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Monday, March 21, 2011

The Ties that Bind in "The Joy Luck Club"

"June, since your baby time, I wear this next to my heart. Now, you wear next to yours. It will help you know. I see you. I see you."
Many women are taught to endure the most but never show it, be ladylike but possess an inner strength at the same time. In the film adaptation of Amy Tan's bestselling novel The Joy Luck Club, four heartbreaking stories are narrated by a pact of women from China called The Joy Luck Club. Their stories involve years of self-deprecation and disappointment, honor and commitment. A commitment to honor their mothers and a commitment to honor themselves as women, and as Chinese women especially. Their stories are further illustrated by their daughters, whose own lives prove that their long ancestry of stifling their true feelings had entered the new generation of women. But in The Joy Luck Club, each mother is finally able to forgive herself for her own past to then be able to share it with her daughter and allow a connection to form between them. That connection would give each of them the voice they hid for too long, and the power to move on.

Take for instance Suyuan (Kieu Chinh), who founded the sisterhood of The Joy Luck Club in World War II along with Lindo Jong, An-Mei and Ying-Ying. While trying to escape the Japanese invasion, Suyuan reluctantly leaves her twin babies under a tree when she felt she could not care for them any longer. She hoped someone with a kind heart would take them in. To her surprise and despair, she ended up surviving the war, remarrying, moving to America and giving birth to another daughter, Jing-Mei 'June' (Ming-Na). But the cries of her two older daughters haunted her until the day she died. She complemented the sadness she felt for her long-lost children with a severe hope and ambition for Jing-Mei, a hope that she would become the woman she felt she wasn't able to be.

Ambition and desire is a constant theme throughout each of the woman's stories. They each had their own and even more so for their daughters, who often felt pressured to be the best and compete with one another. In a particularly compelling scene in the movie, Jing-Mei finally connects with her mother in a way she never could before, after a dinner confrontation between Jing-Mei and Waverly, Lindo's daughter.



Lindo's (Tsai Chin) story is a little less demure. As a teen, she was arranged to marry a young man she didn't know and bear his child in China. But she soon learns that young Huang Tyan-yu is not interested in her at all and her mistreatment sheltered in his family home is all for not. She develops a clever scheme to escape. Her keen survivor skills and persistence to rise above were key qualities she passed along to Waverly (Tamlyn Tomita), arguably the most fabulous of the younger women. But she too suffered from feeling like she could never please her mother, even with her boyfriends.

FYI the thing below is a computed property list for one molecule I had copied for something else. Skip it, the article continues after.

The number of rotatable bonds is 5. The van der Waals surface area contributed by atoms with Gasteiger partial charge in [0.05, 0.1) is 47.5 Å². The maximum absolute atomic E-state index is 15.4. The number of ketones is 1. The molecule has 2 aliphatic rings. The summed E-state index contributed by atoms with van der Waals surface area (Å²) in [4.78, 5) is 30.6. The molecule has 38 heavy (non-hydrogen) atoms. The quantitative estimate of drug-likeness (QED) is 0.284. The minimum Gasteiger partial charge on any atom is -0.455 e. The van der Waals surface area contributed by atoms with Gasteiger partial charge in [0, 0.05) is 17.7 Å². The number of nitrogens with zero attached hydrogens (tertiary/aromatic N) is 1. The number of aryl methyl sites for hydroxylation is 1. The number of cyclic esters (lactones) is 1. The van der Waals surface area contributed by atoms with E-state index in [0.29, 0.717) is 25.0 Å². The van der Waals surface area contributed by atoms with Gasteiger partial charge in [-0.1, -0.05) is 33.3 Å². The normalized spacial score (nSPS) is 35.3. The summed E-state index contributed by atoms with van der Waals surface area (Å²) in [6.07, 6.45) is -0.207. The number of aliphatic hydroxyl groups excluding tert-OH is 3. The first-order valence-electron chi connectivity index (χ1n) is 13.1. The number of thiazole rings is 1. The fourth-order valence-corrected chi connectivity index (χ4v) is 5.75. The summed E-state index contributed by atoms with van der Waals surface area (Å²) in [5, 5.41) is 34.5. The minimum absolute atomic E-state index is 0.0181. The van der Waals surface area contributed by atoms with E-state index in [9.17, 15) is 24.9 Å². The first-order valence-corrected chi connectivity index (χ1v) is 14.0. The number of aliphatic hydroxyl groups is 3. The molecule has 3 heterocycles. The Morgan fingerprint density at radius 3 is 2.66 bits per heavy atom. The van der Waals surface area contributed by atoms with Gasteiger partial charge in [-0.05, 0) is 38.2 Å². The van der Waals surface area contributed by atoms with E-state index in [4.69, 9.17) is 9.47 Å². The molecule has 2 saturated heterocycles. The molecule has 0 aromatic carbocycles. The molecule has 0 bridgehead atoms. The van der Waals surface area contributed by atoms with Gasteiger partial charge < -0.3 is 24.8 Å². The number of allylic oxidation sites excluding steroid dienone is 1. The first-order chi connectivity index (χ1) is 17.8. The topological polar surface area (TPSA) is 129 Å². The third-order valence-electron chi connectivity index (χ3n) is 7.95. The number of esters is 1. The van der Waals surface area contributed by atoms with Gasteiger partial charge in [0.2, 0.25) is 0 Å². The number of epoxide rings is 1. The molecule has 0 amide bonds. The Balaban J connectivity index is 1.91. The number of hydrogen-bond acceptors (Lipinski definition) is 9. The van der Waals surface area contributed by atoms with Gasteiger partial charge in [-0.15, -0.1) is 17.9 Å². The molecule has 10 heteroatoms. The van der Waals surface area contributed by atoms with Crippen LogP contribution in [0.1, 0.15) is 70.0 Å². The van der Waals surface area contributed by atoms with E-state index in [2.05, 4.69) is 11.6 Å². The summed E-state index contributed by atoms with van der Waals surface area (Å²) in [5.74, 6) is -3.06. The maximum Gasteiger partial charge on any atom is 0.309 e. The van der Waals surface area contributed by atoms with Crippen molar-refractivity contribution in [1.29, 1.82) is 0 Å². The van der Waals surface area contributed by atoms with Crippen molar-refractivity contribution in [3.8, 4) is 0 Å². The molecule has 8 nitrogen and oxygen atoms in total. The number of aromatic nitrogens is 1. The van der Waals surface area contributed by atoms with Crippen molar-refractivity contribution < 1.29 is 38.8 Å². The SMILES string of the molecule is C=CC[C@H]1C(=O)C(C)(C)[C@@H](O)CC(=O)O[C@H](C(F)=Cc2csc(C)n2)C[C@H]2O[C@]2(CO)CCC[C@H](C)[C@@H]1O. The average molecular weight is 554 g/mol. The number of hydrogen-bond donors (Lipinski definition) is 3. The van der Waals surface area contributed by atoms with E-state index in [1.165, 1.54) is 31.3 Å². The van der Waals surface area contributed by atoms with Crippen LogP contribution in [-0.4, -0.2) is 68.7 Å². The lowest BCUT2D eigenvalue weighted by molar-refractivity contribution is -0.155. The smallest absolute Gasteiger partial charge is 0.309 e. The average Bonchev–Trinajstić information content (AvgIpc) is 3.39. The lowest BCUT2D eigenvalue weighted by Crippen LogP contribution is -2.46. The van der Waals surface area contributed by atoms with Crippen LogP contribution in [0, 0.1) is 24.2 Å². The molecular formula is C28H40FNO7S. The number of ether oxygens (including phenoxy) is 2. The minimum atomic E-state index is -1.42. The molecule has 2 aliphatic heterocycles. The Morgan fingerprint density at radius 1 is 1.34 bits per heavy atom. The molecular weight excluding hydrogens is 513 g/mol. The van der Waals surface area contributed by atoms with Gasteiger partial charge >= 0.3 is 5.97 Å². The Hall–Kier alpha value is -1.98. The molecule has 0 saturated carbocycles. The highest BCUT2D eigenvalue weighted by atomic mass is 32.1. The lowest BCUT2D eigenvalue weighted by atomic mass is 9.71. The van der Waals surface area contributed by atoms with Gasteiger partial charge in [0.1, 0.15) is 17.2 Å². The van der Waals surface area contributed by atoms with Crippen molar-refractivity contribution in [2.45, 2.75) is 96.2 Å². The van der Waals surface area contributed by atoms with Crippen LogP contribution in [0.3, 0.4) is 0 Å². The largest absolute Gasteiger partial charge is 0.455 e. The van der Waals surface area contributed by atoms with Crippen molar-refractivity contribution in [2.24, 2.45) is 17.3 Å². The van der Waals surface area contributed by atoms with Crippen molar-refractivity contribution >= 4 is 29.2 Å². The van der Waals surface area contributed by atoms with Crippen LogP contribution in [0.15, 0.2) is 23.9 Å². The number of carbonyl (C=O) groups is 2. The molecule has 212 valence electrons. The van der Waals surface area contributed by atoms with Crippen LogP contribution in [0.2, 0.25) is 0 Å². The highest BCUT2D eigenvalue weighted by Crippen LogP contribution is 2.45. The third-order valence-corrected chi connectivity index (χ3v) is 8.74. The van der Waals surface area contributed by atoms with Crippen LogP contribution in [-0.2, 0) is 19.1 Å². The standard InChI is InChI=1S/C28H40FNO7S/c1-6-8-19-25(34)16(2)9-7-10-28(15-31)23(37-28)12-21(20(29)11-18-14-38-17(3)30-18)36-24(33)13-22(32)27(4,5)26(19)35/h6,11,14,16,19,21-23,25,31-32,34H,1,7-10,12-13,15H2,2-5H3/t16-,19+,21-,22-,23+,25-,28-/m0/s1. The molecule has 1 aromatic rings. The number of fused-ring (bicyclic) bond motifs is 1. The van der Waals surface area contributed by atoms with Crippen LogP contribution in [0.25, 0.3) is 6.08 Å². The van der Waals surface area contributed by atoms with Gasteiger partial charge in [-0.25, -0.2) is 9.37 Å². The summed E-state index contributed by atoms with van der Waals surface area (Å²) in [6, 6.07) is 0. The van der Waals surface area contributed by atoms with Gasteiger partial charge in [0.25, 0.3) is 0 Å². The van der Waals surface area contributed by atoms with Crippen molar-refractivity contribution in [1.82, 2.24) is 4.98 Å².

An-Mei's (Lisa Lu) story began when her mother, a recent widow, was sent away by her parents after she becomes pregnant by a married man Wu-Tsing (Tian-Ming Wu, who also has other children). An-Mei reconnected with her mother as a teen and begged to live with her, in the only home she could find--that of Wu-Tsing and his family--which had its own unfortunate conditions. While living with there An-Mei discovers that her mother's soul had long disappeared after years of torment, and that she hoped An-Mei could eventually have the life she was never was allowed. After that experience, An-Mei always hoped for her daughter Rose (Rosalind Chao) would always know her own worth. But Rose always sought perfection but was crushed whenever it didn't come into fruition. Like her marriage to Ted (Andrew McCarthy), not everything was able to be controlled, but she later finds a way to finally make her voice count.



And finally there's Ying-Ying (France Nuyen), who married the dashing Lin Xiao (Russell Wong) because she believed him to someone with whom she was destined. But his playboy ways reared their ugly head and smashed every dream Ying-Ying had for a happy family. With mistresses streaming in and out of their home--and their bed--Ying-Ying becomes almost paralyzed with sadness. She eventually moves on to America, into a new marriage, and gives birth to daughter Lena (Lauren Tom). But memories of her life before stay with her. So when she notices Lena has adopted some of her submissive qualities, she quickly intervenes by sharing her own story. Only then does Lena understand how she became who she was, and how she can mend her own situation.

Director Wayne Wang made a career out of supporting several female-driven projects including Maid in Manhattan, Anywhere But Here and Last Holiday. His sensitivity to film and to his actor is not only commendable but beautiful to watch. The masterful storytelling of the eight women in The Joy Luck Club, illuminated by each actress's elegant portrayal, make the film as resonating today as it did when it first hit theaters nearly eighteen years ago.

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